All the best to you and your son.

  7. Robin says:

    Yoghurt culture. Rebecca. Do you have yoghurt culture to share? Would it be possible to pick some up or have it sent by courier at my expense?

  8. Bella says:

    Hi Rebecca,

    Have had a great read of your site and Kevin’s Cryptogon also. A relative of mine is about to buy a Jersey cow and I am interested in making quark and would appreciate if you have a recipe you wouldn’t mind sharing with me.

    Many thanks & regards

  9. Heidi says:

    That’s all good, but where can I buy Quark. New World and Fresh Choice don’t sell this any more.
    I would love to know a place where I could order Quark.
    Thank you

  10. Shona says:

    I am looking forward to the answer to Heidi’s question – I would also like to know where to buy quark now that New World no longer stocks it.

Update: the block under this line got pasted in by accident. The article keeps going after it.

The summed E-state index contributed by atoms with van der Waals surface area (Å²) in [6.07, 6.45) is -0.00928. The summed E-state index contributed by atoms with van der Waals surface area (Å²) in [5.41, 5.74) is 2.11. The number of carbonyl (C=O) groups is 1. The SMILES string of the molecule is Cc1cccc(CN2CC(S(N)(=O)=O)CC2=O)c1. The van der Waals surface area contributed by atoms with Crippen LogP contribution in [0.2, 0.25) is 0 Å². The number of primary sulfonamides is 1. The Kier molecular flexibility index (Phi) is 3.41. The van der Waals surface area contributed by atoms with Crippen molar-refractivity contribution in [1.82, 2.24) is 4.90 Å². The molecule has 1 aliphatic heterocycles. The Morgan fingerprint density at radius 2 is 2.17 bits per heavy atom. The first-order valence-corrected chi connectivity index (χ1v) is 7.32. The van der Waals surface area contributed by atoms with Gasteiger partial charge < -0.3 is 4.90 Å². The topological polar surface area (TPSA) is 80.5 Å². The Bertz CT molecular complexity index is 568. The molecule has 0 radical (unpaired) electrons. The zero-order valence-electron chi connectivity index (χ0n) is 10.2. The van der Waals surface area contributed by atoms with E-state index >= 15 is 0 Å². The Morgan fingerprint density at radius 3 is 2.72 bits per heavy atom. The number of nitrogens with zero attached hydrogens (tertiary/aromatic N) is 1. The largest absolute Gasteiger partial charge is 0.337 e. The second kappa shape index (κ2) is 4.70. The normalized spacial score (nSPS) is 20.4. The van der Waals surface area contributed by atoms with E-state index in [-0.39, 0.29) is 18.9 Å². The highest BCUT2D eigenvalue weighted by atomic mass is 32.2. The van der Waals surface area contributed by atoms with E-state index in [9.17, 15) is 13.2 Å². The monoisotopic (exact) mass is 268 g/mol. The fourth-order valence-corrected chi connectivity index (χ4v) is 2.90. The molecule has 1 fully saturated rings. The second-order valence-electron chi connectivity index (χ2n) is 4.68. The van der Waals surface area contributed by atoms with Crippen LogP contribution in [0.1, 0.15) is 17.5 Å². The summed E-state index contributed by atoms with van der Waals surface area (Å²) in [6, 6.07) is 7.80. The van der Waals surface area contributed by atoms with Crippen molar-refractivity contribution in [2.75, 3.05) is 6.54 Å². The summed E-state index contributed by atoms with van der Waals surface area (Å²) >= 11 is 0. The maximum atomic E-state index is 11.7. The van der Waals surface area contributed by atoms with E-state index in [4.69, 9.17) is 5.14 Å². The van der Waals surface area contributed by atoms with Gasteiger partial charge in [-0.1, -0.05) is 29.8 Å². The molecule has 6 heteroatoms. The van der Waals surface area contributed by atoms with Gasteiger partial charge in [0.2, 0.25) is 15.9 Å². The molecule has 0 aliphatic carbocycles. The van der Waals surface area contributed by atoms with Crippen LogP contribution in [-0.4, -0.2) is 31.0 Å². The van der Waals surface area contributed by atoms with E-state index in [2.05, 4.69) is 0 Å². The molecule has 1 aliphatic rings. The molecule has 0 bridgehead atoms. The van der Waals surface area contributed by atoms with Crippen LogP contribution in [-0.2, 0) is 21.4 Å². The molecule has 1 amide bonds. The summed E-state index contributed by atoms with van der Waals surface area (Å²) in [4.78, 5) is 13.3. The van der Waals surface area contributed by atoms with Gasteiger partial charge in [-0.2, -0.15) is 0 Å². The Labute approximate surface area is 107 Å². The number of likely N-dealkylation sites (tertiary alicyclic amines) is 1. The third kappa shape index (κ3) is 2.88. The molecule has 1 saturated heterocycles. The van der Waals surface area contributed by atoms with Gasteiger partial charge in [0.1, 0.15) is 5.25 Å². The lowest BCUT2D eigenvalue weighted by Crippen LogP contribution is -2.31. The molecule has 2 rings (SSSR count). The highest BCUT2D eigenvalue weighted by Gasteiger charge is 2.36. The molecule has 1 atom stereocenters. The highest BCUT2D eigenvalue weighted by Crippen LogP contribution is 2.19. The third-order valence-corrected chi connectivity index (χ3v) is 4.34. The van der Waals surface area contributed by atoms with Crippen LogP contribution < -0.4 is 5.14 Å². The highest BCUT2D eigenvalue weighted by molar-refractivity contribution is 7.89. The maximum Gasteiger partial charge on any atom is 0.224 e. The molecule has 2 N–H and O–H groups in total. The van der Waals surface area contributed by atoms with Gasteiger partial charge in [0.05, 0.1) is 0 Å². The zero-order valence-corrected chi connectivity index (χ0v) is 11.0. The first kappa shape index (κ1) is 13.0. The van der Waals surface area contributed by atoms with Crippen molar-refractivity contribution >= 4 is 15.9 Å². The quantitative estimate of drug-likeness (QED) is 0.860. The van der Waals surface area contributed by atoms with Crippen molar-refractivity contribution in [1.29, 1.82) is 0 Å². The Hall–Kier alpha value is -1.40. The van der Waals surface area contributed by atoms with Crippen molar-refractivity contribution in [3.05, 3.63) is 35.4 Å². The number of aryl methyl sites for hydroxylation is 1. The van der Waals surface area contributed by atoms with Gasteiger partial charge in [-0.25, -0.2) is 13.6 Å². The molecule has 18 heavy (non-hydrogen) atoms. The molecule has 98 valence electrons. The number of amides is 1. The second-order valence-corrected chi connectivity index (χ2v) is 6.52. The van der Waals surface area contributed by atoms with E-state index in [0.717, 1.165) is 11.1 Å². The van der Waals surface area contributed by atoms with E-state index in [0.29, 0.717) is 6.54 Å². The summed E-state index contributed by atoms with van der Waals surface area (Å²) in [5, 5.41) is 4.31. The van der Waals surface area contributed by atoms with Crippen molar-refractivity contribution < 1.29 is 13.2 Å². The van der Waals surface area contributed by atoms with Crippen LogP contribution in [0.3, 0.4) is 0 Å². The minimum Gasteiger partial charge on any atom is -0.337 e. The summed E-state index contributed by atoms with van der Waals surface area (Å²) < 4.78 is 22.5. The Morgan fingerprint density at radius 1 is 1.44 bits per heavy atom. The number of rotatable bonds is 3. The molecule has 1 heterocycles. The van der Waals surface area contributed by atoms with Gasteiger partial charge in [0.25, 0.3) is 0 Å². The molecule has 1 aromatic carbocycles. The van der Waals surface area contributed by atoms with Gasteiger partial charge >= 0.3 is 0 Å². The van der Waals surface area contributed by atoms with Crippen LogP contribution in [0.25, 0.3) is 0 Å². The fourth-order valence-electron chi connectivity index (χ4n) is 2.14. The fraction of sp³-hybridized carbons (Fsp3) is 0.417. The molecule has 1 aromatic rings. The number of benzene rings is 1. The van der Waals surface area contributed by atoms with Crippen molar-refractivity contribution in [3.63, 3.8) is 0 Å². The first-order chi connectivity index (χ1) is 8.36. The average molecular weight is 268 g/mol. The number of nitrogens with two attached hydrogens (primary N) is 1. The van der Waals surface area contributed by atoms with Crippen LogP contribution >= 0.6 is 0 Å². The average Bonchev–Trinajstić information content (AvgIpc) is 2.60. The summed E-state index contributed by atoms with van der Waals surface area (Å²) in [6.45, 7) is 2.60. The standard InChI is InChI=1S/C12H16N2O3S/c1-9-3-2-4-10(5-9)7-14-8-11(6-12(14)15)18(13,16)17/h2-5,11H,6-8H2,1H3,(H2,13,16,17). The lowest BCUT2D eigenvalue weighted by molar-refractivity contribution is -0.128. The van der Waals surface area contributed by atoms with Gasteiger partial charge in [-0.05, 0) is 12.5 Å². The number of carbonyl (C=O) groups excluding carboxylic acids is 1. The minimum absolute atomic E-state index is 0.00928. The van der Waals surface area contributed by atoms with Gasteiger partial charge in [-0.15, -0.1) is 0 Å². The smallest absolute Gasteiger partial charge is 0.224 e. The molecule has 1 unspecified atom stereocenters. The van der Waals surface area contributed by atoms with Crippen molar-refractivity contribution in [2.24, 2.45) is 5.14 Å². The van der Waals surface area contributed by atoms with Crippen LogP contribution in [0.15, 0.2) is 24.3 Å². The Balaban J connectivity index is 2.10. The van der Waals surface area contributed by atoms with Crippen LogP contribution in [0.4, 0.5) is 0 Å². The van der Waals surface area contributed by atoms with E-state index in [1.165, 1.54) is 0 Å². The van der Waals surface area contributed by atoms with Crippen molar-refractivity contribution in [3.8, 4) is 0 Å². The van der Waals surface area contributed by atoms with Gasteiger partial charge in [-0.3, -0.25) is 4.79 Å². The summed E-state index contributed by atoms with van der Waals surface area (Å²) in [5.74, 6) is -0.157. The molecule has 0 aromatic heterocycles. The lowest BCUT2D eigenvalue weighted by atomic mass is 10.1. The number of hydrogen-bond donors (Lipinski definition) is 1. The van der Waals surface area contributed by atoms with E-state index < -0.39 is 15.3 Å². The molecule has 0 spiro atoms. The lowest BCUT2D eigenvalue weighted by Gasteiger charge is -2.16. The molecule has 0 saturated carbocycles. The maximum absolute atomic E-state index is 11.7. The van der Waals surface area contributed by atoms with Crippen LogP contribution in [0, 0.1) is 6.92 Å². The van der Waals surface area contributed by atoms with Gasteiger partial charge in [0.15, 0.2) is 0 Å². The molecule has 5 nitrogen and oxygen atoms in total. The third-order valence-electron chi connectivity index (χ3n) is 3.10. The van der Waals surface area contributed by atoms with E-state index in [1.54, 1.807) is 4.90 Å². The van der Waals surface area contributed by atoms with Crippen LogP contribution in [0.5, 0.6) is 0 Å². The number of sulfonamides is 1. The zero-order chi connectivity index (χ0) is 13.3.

Thanking you

  11. Rebecca says:

    Hi Shona and Heidi,
    The Northland cheese makers, “Mahoe Cheese Factory,” make quark sometimes. They are based near Kerikeri. I’m not sure if retailers in other parts of the country stock this particular product of theirs, or if they can ship it to customers, but you could try contacting them about it. The phone number for their farm shop is: (09) 405-9681.
    Good luck with your search!

  12. Rebecca says:

    Hi Bella,
    The only recipe I have for quark is the advice from Anita that is actually quoted in the post. Sorry I can’t help you any further with that. I hope you’ll soon be enjoying lots of lovely creamy milk from that Jersey cow.
    Best wishes,

  13. ruth says: